Association for Political and Legal Anthropology
Volunteered - Oral Presentation Session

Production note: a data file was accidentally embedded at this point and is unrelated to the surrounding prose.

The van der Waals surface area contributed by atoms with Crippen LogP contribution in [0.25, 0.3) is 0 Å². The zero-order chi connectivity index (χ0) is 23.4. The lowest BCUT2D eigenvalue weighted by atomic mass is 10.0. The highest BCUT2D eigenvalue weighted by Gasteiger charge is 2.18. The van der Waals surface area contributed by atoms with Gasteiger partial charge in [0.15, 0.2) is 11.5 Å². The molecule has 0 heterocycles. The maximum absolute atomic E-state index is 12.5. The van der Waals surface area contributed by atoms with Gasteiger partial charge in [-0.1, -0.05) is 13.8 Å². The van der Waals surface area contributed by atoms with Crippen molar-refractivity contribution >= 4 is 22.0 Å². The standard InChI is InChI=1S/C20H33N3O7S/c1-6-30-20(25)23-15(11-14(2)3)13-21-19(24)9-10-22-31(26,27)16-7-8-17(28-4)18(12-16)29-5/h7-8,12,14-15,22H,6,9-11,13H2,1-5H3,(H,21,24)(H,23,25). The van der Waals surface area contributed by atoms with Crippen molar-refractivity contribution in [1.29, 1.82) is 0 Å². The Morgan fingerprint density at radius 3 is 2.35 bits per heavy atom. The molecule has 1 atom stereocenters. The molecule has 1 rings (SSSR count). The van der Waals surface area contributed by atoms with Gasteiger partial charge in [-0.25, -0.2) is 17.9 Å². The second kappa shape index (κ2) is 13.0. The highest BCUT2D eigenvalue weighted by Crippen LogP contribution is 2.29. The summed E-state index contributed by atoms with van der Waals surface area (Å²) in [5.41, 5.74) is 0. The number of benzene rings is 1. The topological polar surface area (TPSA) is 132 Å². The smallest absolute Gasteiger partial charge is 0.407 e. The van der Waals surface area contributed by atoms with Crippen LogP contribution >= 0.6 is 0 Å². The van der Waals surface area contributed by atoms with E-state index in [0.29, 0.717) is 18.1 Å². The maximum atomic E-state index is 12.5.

This paper examines the appropriation of formal law for dispute resolution among Urarina people of Amazonian Peru. Until recently, conflicts of interest were typically resolved through the relocation of one or more parties, sometimes accompanied by overt or covert forms of violence. Over the past decade or so, however, sedentarization and the delegation of judicial power to local authorities have encouraged people to seek restitution through legal as much as extra-legal avenues, especially through the formal denunciation or denuncia, which people deploy using the logic previously reserved for shamanic vengeance. This implies, among other things, an attempt to use law as an offensive weapon and a concerted effort to undermine the emergence of a unicentric power system. Popular recourse to legal techniques has nevertheless tended to formalize and institutionalize moral obligations, such as those associated with marriage; it has also given rise to an incipient tension between formal, state-sponsored or “ordinary” justice on the one hand, and so-called “communal” or indigenous justice on the other. I argue that an examination of this ostensible tension, and the efforts of local judges to mediate it drawing on generic principles such as “rationality” and “proportionality”, provides insight into the ways in which the very idea of law comes to be understood in a context in which moral norms and expectations of conduct have been subject to very little elaboration or enforcement.